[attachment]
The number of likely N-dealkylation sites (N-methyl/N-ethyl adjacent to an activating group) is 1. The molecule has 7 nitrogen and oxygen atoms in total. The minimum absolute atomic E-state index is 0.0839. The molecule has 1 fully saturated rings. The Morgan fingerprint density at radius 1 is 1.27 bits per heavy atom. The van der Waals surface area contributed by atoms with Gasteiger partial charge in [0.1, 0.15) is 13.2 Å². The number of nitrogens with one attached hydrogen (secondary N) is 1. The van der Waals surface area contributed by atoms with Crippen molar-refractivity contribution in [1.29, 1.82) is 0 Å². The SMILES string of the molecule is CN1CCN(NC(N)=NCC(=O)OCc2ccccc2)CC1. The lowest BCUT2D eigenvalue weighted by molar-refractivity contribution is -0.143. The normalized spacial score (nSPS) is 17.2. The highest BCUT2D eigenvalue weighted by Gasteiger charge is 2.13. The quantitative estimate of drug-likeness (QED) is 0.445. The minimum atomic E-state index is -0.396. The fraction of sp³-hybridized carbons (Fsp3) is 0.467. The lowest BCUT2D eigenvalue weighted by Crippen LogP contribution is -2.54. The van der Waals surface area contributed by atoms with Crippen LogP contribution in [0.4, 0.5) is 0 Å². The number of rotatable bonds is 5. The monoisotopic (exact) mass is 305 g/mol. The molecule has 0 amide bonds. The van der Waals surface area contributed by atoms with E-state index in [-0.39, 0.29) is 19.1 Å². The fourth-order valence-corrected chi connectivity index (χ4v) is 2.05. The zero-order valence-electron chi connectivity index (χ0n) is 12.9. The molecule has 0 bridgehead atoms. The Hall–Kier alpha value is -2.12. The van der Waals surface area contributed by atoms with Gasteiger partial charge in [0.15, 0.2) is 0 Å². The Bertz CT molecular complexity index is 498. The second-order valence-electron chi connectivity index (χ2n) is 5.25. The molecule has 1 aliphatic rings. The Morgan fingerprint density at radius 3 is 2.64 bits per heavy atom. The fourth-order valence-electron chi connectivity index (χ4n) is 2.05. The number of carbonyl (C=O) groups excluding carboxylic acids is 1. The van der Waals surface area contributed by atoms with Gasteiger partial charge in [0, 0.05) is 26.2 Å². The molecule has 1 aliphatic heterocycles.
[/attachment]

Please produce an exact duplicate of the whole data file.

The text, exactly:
The number of likely N-dealkylation sites (N-methyl/N-ethyl adjacent to an activating group) is 1. The molecule has 7 nitrogen and oxygen atoms in total. The minimum absolute atomic E-state index is 0.0839. The molecule has 1 fully saturated rings. The Morgan fingerprint density at radius 1 is 1.27 bits per heavy atom. The van der Waals surface area contributed by atoms with Gasteiger partial charge in [0.1, 0.15) is 13.2 Å². The number of nitrogens with one attached hydrogen (secondary N) is 1. The van der Waals surface area contributed by atoms with Crippen molar-refractivity contribution in [1.29, 1.82) is 0 Å². The SMILES string of the molecule is CN1CCN(NC(N)=NCC(=O)OCc2ccccc2)CC1. The lowest BCUT2D eigenvalue weighted by molar-refractivity contribution is -0.143. The normalized spacial score (nSPS) is 17.2. The highest BCUT2D eigenvalue weighted by Gasteiger charge is 2.13. The quantitative estimate of drug-likeness (QED) is 0.445. The minimum atomic E-state index is -0.396. The fraction of sp³-hybridized carbons (Fsp3) is 0.467. The lowest BCUT2D eigenvalue weighted by Crippen LogP contribution is -2.54. The van der Waals surface area contributed by atoms with Crippen LogP contribution in [0.4, 0.5) is 0 Å². The number of rotatable bonds is 5. The monoisotopic (exact) mass is 305 g/mol. The molecule has 0 amide bonds. The van der Waals surface area contributed by atoms with E-state index in [-0.39, 0.29) is 19.1 Å². The fourth-order valence-corrected chi connectivity index (χ4v) is 2.05. The zero-order valence-electron chi connectivity index (χ0n) is 12.9. The molecule has 0 bridgehead atoms. The Hall–Kier alpha value is -2.12. The van der Waals surface area contributed by atoms with Gasteiger partial charge in [0.15, 0.2) is 0 Å². The Bertz CT molecular complexity index is 498. The second-order valence-electron chi connectivity index (χ2n) is 5.25. The molecule has 1 aliphatic rings. The Morgan fingerprint density at radius 3 is 2.64 bits per heavy atom. The fourth-order valence-electron chi connectivity index (χ4n) is 2.05. The number of carbonyl (C=O) groups excluding carboxylic acids is 1. The van der Waals surface area contributed by atoms with Gasteiger partial charge in [0, 0.05) is 26.2 Å². The molecule has 1 aliphatic heterocycles.